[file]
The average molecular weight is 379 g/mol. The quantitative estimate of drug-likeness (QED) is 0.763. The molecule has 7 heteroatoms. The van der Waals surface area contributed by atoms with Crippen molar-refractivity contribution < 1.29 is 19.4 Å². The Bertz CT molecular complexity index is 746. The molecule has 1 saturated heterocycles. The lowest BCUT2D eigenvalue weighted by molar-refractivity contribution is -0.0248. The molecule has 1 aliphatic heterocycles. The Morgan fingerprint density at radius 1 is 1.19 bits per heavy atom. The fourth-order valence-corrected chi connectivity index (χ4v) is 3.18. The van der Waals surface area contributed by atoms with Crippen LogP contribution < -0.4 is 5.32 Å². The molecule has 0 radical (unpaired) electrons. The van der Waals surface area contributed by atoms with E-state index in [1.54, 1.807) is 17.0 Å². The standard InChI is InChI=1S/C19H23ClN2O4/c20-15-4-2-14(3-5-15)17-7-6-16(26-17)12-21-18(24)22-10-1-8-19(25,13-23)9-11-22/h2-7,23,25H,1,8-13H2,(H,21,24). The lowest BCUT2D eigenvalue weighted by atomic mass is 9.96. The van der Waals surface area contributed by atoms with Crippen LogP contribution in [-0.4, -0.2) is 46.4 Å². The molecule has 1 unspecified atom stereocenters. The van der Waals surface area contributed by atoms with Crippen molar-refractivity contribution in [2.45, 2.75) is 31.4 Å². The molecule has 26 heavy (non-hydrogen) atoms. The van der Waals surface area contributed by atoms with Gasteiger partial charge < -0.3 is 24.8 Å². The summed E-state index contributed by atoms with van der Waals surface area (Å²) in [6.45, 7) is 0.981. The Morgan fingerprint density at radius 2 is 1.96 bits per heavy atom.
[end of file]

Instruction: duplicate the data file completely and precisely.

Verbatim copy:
The average molecular weight is 379 g/mol. The quantitative estimate of drug-likeness (QED) is 0.763. The molecule has 7 heteroatoms. The van der Waals surface area contributed by atoms with Crippen molar-refractivity contribution < 1.29 is 19.4 Å². The Bertz CT molecular complexity index is 746. The molecule has 1 saturated heterocycles. The lowest BCUT2D eigenvalue weighted by molar-refractivity contribution is -0.0248. The molecule has 1 aliphatic heterocycles. The Morgan fingerprint density at radius 1 is 1.19 bits per heavy atom. The fourth-order valence-corrected chi connectivity index (χ4v) is 3.18. The van der Waals surface area contributed by atoms with Crippen LogP contribution < -0.4 is 5.32 Å². The molecule has 0 radical (unpaired) electrons. The van der Waals surface area contributed by atoms with E-state index in [1.54, 1.807) is 17.0 Å². The standard InChI is InChI=1S/C19H23ClN2O4/c20-15-4-2-14(3-5-15)17-7-6-16(26-17)12-21-18(24)22-10-1-8-19(25,13-23)9-11-22/h2-7,23,25H,1,8-13H2,(H,21,24). The lowest BCUT2D eigenvalue weighted by atomic mass is 9.96. The van der Waals surface area contributed by atoms with Crippen LogP contribution in [-0.4, -0.2) is 46.4 Å². The molecule has 1 unspecified atom stereocenters. The van der Waals surface area contributed by atoms with Crippen molar-refractivity contribution in [2.45, 2.75) is 31.4 Å². The molecule has 26 heavy (non-hydrogen) atoms. The van der Waals surface area contributed by atoms with Gasteiger partial charge < -0.3 is 24.8 Å². The summed E-state index contributed by atoms with van der Waals surface area (Å²) in [6.45, 7) is 0.981. The Morgan fingerprint density at radius 2 is 1.96 bits per heavy atom.